Newspaper Archive of
The Glenville Democrat
Glenville, West Virginia
March 21, 1975     The Glenville Democrat
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March 21, 1975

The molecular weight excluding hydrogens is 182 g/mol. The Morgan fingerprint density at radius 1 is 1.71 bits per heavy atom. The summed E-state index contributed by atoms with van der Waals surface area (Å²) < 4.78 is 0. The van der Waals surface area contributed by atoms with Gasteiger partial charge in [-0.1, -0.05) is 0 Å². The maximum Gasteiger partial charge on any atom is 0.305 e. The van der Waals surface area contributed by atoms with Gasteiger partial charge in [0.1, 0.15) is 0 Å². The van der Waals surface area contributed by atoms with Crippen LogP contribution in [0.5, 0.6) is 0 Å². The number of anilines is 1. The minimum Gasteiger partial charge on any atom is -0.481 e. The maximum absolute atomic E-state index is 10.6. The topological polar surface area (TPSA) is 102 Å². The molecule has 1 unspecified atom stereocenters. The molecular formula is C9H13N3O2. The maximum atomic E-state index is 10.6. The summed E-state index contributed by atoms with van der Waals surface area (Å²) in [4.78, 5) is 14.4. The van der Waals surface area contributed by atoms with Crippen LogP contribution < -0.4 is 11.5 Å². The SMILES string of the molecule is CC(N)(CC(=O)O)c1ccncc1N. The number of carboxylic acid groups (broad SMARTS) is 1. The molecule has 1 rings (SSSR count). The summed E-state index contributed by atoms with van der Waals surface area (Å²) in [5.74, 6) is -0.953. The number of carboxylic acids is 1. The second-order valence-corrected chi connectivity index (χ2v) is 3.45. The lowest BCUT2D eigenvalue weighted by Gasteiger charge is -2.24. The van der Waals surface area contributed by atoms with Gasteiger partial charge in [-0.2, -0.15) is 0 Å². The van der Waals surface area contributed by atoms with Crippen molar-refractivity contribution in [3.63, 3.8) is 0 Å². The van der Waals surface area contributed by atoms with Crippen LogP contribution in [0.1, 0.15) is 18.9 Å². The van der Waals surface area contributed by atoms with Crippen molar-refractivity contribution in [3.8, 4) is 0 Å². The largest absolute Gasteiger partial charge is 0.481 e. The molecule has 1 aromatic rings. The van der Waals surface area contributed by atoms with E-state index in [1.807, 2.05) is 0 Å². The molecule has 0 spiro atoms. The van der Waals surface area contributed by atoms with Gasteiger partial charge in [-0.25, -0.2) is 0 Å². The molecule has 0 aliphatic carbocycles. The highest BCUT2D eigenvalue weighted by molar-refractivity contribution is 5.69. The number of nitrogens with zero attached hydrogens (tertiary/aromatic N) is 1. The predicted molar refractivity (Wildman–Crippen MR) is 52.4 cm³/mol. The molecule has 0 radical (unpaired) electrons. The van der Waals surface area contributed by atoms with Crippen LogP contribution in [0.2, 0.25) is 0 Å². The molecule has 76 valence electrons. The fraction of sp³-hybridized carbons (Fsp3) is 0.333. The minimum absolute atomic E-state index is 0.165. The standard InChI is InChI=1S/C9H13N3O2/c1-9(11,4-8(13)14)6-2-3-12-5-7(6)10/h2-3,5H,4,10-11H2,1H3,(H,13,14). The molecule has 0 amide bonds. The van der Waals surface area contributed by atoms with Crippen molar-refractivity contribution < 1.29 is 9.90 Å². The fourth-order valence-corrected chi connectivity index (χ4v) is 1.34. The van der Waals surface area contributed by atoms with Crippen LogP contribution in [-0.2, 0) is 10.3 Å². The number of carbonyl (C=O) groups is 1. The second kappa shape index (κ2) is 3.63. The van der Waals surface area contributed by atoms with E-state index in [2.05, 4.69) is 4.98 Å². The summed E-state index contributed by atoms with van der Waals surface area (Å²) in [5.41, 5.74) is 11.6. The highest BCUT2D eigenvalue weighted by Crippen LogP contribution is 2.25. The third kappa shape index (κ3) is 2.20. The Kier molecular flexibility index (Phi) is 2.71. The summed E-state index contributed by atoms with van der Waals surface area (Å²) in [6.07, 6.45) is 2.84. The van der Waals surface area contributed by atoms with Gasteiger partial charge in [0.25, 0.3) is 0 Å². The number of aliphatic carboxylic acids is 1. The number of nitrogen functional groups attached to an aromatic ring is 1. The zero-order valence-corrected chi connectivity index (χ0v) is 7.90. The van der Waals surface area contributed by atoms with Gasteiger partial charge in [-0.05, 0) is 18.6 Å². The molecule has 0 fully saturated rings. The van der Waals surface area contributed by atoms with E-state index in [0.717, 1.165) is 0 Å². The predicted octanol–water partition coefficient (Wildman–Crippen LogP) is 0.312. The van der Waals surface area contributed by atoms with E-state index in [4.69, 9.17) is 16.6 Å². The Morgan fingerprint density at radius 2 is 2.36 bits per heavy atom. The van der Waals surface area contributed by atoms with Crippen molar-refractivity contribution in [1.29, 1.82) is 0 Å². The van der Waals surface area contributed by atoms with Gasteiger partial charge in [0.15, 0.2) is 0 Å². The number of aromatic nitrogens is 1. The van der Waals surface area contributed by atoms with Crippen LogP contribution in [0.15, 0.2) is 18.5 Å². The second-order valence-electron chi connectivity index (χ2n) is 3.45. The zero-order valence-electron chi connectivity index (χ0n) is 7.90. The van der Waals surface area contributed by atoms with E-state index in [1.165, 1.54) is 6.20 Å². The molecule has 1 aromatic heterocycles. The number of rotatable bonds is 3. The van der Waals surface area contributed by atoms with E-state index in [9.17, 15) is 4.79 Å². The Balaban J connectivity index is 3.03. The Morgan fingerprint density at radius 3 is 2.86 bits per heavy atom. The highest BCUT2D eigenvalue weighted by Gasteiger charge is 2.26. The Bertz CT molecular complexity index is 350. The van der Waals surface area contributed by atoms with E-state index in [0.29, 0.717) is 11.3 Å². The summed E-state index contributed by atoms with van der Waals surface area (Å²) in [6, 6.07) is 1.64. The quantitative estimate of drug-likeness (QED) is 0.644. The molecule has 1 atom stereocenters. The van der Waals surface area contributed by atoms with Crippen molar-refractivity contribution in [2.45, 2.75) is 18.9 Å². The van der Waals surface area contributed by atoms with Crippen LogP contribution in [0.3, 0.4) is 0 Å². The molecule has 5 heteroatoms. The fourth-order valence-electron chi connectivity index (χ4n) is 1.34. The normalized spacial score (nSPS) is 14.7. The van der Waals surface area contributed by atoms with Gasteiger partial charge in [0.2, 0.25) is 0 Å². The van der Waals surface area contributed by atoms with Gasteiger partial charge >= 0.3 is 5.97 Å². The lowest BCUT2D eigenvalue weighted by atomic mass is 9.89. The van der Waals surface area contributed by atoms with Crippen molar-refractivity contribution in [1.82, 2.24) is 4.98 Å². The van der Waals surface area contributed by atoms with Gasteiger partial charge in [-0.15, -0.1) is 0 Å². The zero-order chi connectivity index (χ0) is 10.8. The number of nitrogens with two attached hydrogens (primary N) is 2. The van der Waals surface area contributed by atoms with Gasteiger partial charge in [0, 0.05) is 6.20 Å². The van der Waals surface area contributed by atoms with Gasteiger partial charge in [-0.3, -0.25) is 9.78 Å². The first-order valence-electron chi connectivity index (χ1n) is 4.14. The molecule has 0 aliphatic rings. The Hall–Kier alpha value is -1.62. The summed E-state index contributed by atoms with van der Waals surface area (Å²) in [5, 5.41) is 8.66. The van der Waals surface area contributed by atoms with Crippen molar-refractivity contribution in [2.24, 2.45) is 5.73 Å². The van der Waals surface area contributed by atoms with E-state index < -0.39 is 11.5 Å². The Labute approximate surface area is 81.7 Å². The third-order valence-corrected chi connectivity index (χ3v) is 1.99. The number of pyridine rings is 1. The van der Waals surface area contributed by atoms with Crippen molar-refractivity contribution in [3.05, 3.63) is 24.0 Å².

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i: i 2 The Glenville Democrat/Pathfinder March ffl, 1975 i It appeared to be in the bag. According to a reputable source from the State Board of Education in Charleston, Gilmer County would get their money to renovate four elementary schools, the high school, and to build a new elementary school. Dr. Daniel Taylor, state schools superintendent. recommended that the state board grant Gilmer school officials their share of the state's Better Schools Amendment money for Phase I. Every step of submitting the local Schools Facilities Plan had been successfully carried through. Superintendent Welty and Gilmer County Board of Education members had made it abundantly clear that the likelihoodof another local school bond gaining voter approval was shm. The only way we can Upgrade our schools and education is to have the School Facilities Plan approved with the understanding that the state board provide $829,500 at the outset, it was explained. Once repairs and construction werd underway, financed by Better Schools Amendment money, local citizens would be more likely to support a forthcoming school bond issue, it was argued. The important point in requesting immediate funding in the School Facilities Plan was the fact that Gilmer County voters have not supported a school improvement bond issue since 1955. During the opening moments of discussion last Friday, it appeared as if the board might accept Dr. Taylor's recommendation and accept the Plan with immediate funding. But a discussion ensued and the board voted 4-3, with the chairperson abstaining, to accept the program without immediate funding. What the board said in it's final deliberation was: you pass a bond issue or you don't get a cent. It was a disappointing decision for local school officials and board members who worked so hard to get a precedent set for Gilmer County. It appeared. after the opening series of step-by-step approvals by state officials, that Gilmer's school improvement problems might be solved: We, too, are deeply disappointed that the state board chose not to set a funding precedent. We felt that an adjustment in thinking could be made in our case: that state money could have been received first, perhaps as a sign of confidence in the locally designed overall plan. But it may have proved too much to hope for. A bureaucratic snarl has been responsible for delaying black lung benefits to miners and miners' widows, according to studies prepared by the government's General Accounting Office [GAO] and the United Mine Workers. A number of officials are also concerned about 20 per cent rake-offs of black lung compensation by independent attorneys who represent petitioning miners. Many legal specialists in black lung compensation cases have grown rich while miners who can no longer work are still poor, it has been argued. The plight of coal miners is a rough one. It is hard work that is only recently paying off. But the risks are still extremely high. And the safety precautions still minimal, according to Arnold Miller, UMW president, and several congressmen. Miller told a House education and labor subcommittee that the shared iurisdiction for the federal black lung benefit program by the Labor Department and the Social Security Administration has turned the program into a nightmare. The GAO-- an independent investigative agency, of Congress- charged Social Security administra- tors with, in some cases, failing to provide "'even minimal" services to women whose husbands died of the occupational disease. They found that it was taking an average of four months for the SS people to process eligibility claims of affected widows. The probers laid blame on bureaucratic red tape. An additional nuisance is that while SS has a file pulled, the benefit checks simply quite coming. Miller recommended establish- ment of private allency to administer the entire program, or lodging it wholly under the Labor Department. He also urged a coal tax on production to fund the pgoram, d Miller also told the panel the SS administration has "abused the discretion" Congress gave it to set eligibility standards. by Jim lacobs Miller said SS has "turned its back on the very people they were supposed to help." He said that SS's own figures show that nearly 5,000 claims of miners or widows of miners who worked more than 35 years in the mines have been denied. Black lung, or pneumoconiosis, is a chronic respiratory disease that comes from prolonged inhalation of coal dust. It is, simply, a tragic occupational hazard. There appears to be great resentment in the coal fields to practice whereby X-rays of many miners diagnosed by their own doctors as having black lung are re-read by a Labor Department panel of "experts." "The re-reading of X-rays has contributed greatly to the distrust miners now feel for the black lung program," Miller testified. He also criticized the present funding of the program, which he claimed makes it "cheaper for a coal company to hire lawyers and doctors to fight the injured and diseased miners.., than to prevent the injury or disease in the first place." under this system, claims must be filed against individual coal opera- tors. In only 50 per cent of the claims has a "responsible coal operator" been found to proceed against, and of these "coal operators have contested an astonishing 97 per cent," Miller testified. And, Miller noted that whatever benefit program is ultimately established, "we speak from the grim knowledge that no compensation system has yet been devised which will make the mines safe." "Coal mining continues to be this country's most hazardous industry," Miller said, Robert Byrd, D-W.Va., reCeives more black lung complaints than any other congressional office,he recently revealed. It's apparent, then, that Congress must act promptly and fairly to gain protection for coal miners and their families. It seems the only humane move to make. . 'T Gilmer County Cabndnr econd Monday each month - GCHS Boosters meeting. 7:30 p.m. at high school. Third Mondays each month - ~S Band meeting, 7:30 p.m. at high school s band room. GSC pool use for community - Mondays, 3-4 p.m. Tuesdays, Thursdays, 7-8 p.m. Thursday, March 20 - Normantown PTA school cafeteria. Friday, March 21 - Concert, GSC Impressions, 8 p.m. Friday, March 21 - Horse llealth care Hall, 7:30 p.m. with Dr. Lewis P.Thomas, W.Va. Dept. of Agriculture. Friday, March 21 - Cancer public program, sponsored by Glenville Lions Club, Recreation Center. 7 p.m. Saturday, March 22 - Meeting. Gilmer Historical Society. Courthouse Annex. Room p.m. Public invited. Saturday, March 22 - Wild coon hunt and bench show', Gilmer County Recreation Center city fee. Show, 2 p.m. Hunt, 8 p.m. No beverages. Monday, March 24 - EMT ambulance meeting, 7:30 p.m. Gilmer County Medical Mineral Rd. Tuesday, March 25 - CAlmer Council of Demonstration C2ubs, Courthouse Annex, 7:30 Wednesday, March 26 - AAUW meetin$, Forestry. Prof. Ed Grafton presents program: Problems and Prospects," 8 p.m. Wednesday, March 26 - Meeting, West Folk Festival, City Hall, 7:30 p.m. wednesday. March 26 - Meeting of Gienville Chapter, Wesley Foundation business, 7 p.m. program, 8 p.m. Thursday, March 27 - Free blood Health Department, l~fmeral Road, 9-11:30 1-2:30 p.m. Saturday, March 29 - Easter egg hunt. Olmm Chapel, Hazelgreen, Dry Run ff Spruce, 2 p.m. Monday, Tuesday, April 3-4 - Baler and repair course. GCHS Vo-Ag building, [April 3] all day [April 4]. Sponsored by Farm Bureau. Saturday. Monday. April 8-10 - City Hall, 7:30 p.m. Sponsored by Gflmer Co. Bureau. The Glenvlfle Pathfinder hbllsbed Every Friday By GILMER COUNTY PUBUSHING. INC. At tin E ~4~,$t. Glenville ~ ~'~" ~ ..... Second-Class postage paid at Glenville and at ;nailing offices. Subscription price ~.00 plus 15 cents sale' County: other West Virginia residents ~5.5U plus tax Out of state subscriptions $6.00. Can subscriptions for less than 6 months. JIM JACOBS .................................. JOAN LAYNE ......... " ........ CIRCULATION ] One of our staff, during a visit to the County Clerk's office, discovered an intriguing list of fatal maladies suffered by Gilmer County residents during the 19th century. We thought we'd reprint a list of some of these death-causing illnesses to prove that. at least in the field of health and medicine, we have progressed over time, Some causes of death from 1800 to 1903 were: croup, coniestion of bowels. "not right from birth." laryngitis, flu, consumption, bronchitis, hives. cramps, old age, sore throat, measles and. worms. To the Editor: After reading your editorial "Fuel Clause Dead" in your February 27 issue. I believe certain elements of this repor'ting deserves a public answer. You say .we have for nearly 18 months charged "astronomical service rates based on our "alleged'; increase in fuel expense. They are only astronomical to the extent that you would call our increased coal costs astronomical, for the fuel cost adjustment did pass on to our customers only our increases in fuel costs - without a penny of additional profit. In fact, in a 12 month period, the adiustment failed to recover more than $80,000 in increased fuel costs. The reference "M0nongahela lamely complains tl~at its coal costs are still climbing is not a fair or realistic appraisal of the coal purchasing problems our company continues to fact. We buy the Iowet priced usuable coal that we can find and the price is still going up. The only price drops we know about are in some spot-market high-sulfur coal that West Virginia utilities cannot burn because of overly stringent air pollution regulations. Much is being written about rising costs of electricity. Electric utilities suddenly have become the whipping boys for inflation. Butwe ard the same utilities that were able to achieve efficiencies that allowed rate reductions during all those years of slowly rising costs of everything else. Now we are victims of a runaway inflation rate. We either must be allowed to increase rates to pay all our bills or our business fails and everthing else grinds to a stop. Thank you for the opportunity to express this side of the story. Harold V. Ellis Manager, Southern Division Monongahela Power Company To the Editor: The recent article in your paper, Tons of Cresote Waste Dumped into Local Mine, has caused a disturbance totally uniustified by the facts of the matter. To review the facts of the case we go back to the Spring of 1974 when we drained a swampy area on the lower end of our plant property as part of our program to permanently control the pollution potential of our plant. The State was concerned about the possible contamination of the swamp water so we contracted wth F & F Trucking Company to haul it away. As the swamp was drained, frogs and turtles scattered in every direction which would indicate the water was relatively pure. During the Summer of 1974 we spent more than $50,000 in pollution preventive measures. We now recirculate all affluent connected with the treating plant so that there is no discharge of affluent. Also during the Summer season we constructed a pond in the middle of our property to serve two functions: First, in the event of a spill it would be captured in the pond; Second. the surface run-off from the treated storage area would flow into the pond. We felt the pond would be adequate. During the Winter season the level of the pond rose to the point we again needed F & F Trucking to haul out several loads. However, we have periodically monitgred the pond and find it to be very mildly contaminated and only slightly abm)e the level of permitted discharge directly into the river. We are now nearing completion of a system to evaporate water from the pond during the rainy seasons. To daye, all adverse criticism of our plant has been connected with projects intended to permanently resolve pollution problems. With completion of the evaporation system, we will have the most pollution free treating plant in the state and perhaps in the entire country. We invite you to visit our plant at Sutton and then write another article more nearly reflecting our current status. Harold G. Burke President Editor's Reply: The story referred to reported that thousands of gallons of United Wood wastewater, containing traces of arsenic, were pumped into the once-sealed O'Dennell #2 mine, owned by Eastern Associated Coal Co., by F.&F Trucking Co. That wastewater may be contaminating well drinking water in the Sand Fork area is still being tested by the State Environmental Health Services Laboratory. A chemist at the lab reported recently that the level of arsenic in one well sample reveals a rise in the last several weeks from .008 to .01 milligrams per quart. The so-called "normal" level of arsenic in drinking water might be .001, according to the chemist. The recommended limit for drinking water is .05 mgs./qt. The news value in reporting the story was not in unjustly criticizing United Wood's pollution control system at the Sutton plant. It had solely to do with the pumping of potentially contaminating wastewater into a sealed mine e~ private property over an eight month period. It was also reported that United Wood was charged last September for violating anti-pollution ordinances by allegedly allowly industrial affluent to flow into the Elk River without a permit. Aluminum Siding? Additions? New, - Roofing? up with HIGH Prices? YOU Auburn , Box 84 Auburn, W. Va. 26325 Pb. No Obligation RT. 5 NEARSAND FORK Let us design install a beautiful kitchen the you went it, to fit yOur Most people are not avmre that we also stock the lO to 20% below list price: Formica and Formica tops -- marble tops - Sinks of a// k/nds - Faucets, fancy or pl~'n Vent#ating hoods, al/ colors and sizes - Hinges - appliances. Open everdngs until 8 Tel. 482-7484 STOLE Monday, Tuesday, Thursday, Friday - Wednesday, Saturday - 9 to 1 Come in for our Spring and Summer Plus chdty catalop. OWNED AND lit